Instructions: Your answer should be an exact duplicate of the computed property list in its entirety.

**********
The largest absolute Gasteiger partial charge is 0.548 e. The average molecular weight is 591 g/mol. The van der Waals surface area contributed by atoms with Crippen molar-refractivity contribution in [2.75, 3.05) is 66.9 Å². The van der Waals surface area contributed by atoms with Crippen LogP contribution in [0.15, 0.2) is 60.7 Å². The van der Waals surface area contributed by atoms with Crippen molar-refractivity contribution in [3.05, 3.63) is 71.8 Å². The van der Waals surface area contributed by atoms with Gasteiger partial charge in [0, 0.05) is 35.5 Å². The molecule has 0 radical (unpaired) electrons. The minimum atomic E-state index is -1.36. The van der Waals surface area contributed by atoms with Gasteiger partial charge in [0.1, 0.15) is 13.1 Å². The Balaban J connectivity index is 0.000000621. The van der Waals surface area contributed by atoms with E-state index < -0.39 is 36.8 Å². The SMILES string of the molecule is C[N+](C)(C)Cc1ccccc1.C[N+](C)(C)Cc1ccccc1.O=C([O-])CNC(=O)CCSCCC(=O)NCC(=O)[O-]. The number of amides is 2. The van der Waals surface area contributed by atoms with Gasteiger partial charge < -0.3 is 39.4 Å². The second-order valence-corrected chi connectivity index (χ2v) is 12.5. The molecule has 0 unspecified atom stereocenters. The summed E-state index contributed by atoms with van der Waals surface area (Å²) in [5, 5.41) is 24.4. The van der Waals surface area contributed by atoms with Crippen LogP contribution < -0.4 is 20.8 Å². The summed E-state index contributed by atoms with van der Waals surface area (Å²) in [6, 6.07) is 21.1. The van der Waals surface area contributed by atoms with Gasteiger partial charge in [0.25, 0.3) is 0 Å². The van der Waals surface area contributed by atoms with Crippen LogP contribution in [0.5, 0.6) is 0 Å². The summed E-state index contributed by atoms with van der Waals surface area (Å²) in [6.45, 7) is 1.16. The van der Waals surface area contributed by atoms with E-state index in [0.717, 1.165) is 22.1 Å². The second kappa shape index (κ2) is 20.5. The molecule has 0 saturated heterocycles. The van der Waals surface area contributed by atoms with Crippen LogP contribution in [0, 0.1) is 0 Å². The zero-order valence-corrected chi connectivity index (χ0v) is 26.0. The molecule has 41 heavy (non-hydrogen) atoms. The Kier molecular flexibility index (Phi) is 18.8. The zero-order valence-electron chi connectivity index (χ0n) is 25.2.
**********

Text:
The largest absolute Gasteiger partial charge is 0.548 e. The average molecular weight is 591 g/mol. The van der Waals surface area contributed by atoms with Crippen molar-refractivity contribution in [2.75, 3.05) is 66.9 Å². The van der Waals surface area contributed by atoms with Crippen LogP contribution in [0.15, 0.2) is 60.7 Å². The van der Waals surface area contributed by atoms with Crippen molar-refractivity contribution in [3.05, 3.63) is 71.8 Å². The van der Waals surface area contributed by atoms with Gasteiger partial charge in [0, 0.05) is 35.5 Å². The molecule has 0 radical (unpaired) electrons. The minimum atomic E-state index is -1.36. The van der Waals surface area contributed by atoms with Gasteiger partial charge in [0.1, 0.15) is 13.1 Å². The Balaban J connectivity index is 0.000000621. The van der Waals surface area contributed by atoms with E-state index < -0.39 is 36.8 Å². The SMILES string of the molecule is C[N+](C)(C)Cc1ccccc1.C[N+](C)(C)Cc1ccccc1.O=C([O-])CNC(=O)CCSCCC(=O)NCC(=O)[O-]. The number of amides is 2. The van der Waals surface area contributed by atoms with Gasteiger partial charge < -0.3 is 39.4 Å². The second-order valence-corrected chi connectivity index (χ2v) is 12.5. The molecule has 0 unspecified atom stereocenters. The summed E-state index contributed by atoms with van der Waals surface area (Å²) in [5, 5.41) is 24.4. The van der Waals surface area contributed by atoms with Crippen LogP contribution < -0.4 is 20.8 Å². The summed E-state index contributed by atoms with van der Waals surface area (Å²) in [6, 6.07) is 21.1. The van der Waals surface area contributed by atoms with Gasteiger partial charge in [0.25, 0.3) is 0 Å². The van der Waals surface area contributed by atoms with Crippen LogP contribution in [0.5, 0.6) is 0 Å². The summed E-state index contributed by atoms with van der Waals surface area (Å²) in [6.45, 7) is 1.16. The van der Waals surface area contributed by atoms with E-state index in [0.717, 1.165) is 22.1 Å². The second kappa shape index (κ2) is 20.5. The molecule has 0 saturated heterocycles. The van der Waals surface area contributed by atoms with Crippen LogP contribution in [0, 0.1) is 0 Å². The zero-order valence-corrected chi connectivity index (χ0v) is 26.0. The molecule has 41 heavy (non-hydrogen) atoms. The Kier molecular flexibility index (Phi) is 18.8. The zero-order valence-electron chi connectivity index (χ0n) is 25.2.